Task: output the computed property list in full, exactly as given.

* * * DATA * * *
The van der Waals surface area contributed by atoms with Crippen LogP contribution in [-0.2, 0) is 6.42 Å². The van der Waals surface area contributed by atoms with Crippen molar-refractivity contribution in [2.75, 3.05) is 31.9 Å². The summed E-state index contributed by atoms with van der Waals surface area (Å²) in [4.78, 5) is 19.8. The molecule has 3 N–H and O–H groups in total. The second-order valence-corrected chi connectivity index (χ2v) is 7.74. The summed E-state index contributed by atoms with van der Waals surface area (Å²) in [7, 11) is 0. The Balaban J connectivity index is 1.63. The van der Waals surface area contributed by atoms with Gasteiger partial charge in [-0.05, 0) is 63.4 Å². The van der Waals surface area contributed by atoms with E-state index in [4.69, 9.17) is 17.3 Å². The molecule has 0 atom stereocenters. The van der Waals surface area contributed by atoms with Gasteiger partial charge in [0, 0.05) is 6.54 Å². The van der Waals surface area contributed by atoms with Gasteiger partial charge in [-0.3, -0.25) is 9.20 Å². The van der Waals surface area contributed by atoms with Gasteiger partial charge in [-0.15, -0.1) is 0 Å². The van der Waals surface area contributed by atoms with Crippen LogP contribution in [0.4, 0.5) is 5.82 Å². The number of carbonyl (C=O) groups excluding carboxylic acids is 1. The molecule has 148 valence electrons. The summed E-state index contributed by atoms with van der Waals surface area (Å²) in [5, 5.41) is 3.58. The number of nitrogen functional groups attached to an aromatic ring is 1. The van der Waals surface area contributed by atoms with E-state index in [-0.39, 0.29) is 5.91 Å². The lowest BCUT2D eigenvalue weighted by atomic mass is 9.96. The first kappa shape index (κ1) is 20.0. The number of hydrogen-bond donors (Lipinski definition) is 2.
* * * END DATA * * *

The van der Waals surface area contributed by atoms with Crippen LogP contribution in [-0.2, 0) is 6.42 Å². The van der Waals surface area contributed by atoms with Crippen molar-refractivity contribution in [2.75, 3.05) is 31.9 Å². The summed E-state index contributed by atoms with van der Waals surface area (Å²) in [4.78, 5) is 19.8. The molecule has 3 N–H and O–H groups in total. The second-order valence-corrected chi connectivity index (χ2v) is 7.74. The summed E-state index contributed by atoms with van der Waals surface area (Å²) in [7, 11) is 0. The Balaban J connectivity index is 1.63. The van der Waals surface area contributed by atoms with Gasteiger partial charge in [-0.05, 0) is 63.4 Å². The van der Waals surface area contributed by atoms with E-state index in [4.69, 9.17) is 17.3 Å². The molecule has 0 atom stereocenters. The van der Waals surface area contributed by atoms with Gasteiger partial charge in [0, 0.05) is 6.54 Å². The van der Waals surface area contributed by atoms with Gasteiger partial charge in [-0.3, -0.25) is 9.20 Å². The van der Waals surface area contributed by atoms with Gasteiger partial charge in [-0.15, -0.1) is 0 Å². The van der Waals surface area contributed by atoms with Crippen LogP contribution in [0.4, 0.5) is 5.82 Å². The number of carbonyl (C=O) groups excluding carboxylic acids is 1. The molecule has 148 valence electrons. The summed E-state index contributed by atoms with van der Waals surface area (Å²) in [5, 5.41) is 3.58. The number of nitrogen functional groups attached to an aromatic ring is 1. The van der Waals surface area contributed by atoms with E-state index in [-0.39, 0.29) is 5.91 Å². The lowest BCUT2D eigenvalue weighted by atomic mass is 9.96. The first kappa shape index (κ1) is 20.0. The number of hydrogen-bond donors (Lipinski definition) is 2.